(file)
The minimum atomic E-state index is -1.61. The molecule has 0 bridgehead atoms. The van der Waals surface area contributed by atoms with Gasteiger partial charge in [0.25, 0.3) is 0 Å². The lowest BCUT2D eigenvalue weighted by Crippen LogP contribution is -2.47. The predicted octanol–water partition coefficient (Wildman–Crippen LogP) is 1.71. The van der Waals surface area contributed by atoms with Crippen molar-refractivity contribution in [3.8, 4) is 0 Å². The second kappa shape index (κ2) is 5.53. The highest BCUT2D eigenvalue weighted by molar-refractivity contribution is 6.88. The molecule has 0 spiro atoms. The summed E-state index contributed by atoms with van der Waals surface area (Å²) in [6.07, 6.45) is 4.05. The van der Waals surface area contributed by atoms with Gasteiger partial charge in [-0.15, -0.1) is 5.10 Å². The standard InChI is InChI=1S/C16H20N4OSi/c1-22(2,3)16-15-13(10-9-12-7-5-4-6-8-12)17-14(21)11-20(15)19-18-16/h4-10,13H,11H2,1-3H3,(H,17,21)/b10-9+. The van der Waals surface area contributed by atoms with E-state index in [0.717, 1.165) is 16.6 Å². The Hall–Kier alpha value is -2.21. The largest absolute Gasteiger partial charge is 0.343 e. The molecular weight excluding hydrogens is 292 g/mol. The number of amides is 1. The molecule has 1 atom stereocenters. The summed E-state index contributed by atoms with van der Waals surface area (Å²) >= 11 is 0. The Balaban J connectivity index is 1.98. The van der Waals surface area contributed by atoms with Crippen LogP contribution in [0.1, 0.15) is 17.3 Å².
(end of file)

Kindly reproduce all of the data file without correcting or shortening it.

The minimum atomic E-state index is -1.61. The molecule has 0 bridgehead atoms. The van der Waals surface area contributed by atoms with Gasteiger partial charge in [0.25, 0.3) is 0 Å². The lowest BCUT2D eigenvalue weighted by Crippen LogP contribution is -2.47. The predicted octanol–water partition coefficient (Wildman–Crippen LogP) is 1.71. The van der Waals surface area contributed by atoms with Crippen molar-refractivity contribution in [3.8, 4) is 0 Å². The second kappa shape index (κ2) is 5.53. The highest BCUT2D eigenvalue weighted by molar-refractivity contribution is 6.88. The molecule has 0 spiro atoms. The summed E-state index contributed by atoms with van der Waals surface area (Å²) in [6.07, 6.45) is 4.05. The van der Waals surface area contributed by atoms with Gasteiger partial charge in [-0.15, -0.1) is 5.10 Å². The standard InChI is InChI=1S/C16H20N4OSi/c1-22(2,3)16-15-13(10-9-12-7-5-4-6-8-12)17-14(21)11-20(15)19-18-16/h4-10,13H,11H2,1-3H3,(H,17,21)/b10-9+. The van der Waals surface area contributed by atoms with E-state index in [0.717, 1.165) is 16.6 Å². The Hall–Kier alpha value is -2.21. The largest absolute Gasteiger partial charge is 0.343 e. The molecular weight excluding hydrogens is 292 g/mol. The number of amides is 1. The molecule has 1 atom stereocenters. The summed E-state index contributed by atoms with van der Waals surface area (Å²) >= 11 is 0. The Balaban J connectivity index is 1.98. The van der Waals surface area contributed by atoms with Crippen LogP contribution in [0.1, 0.15) is 17.3 Å².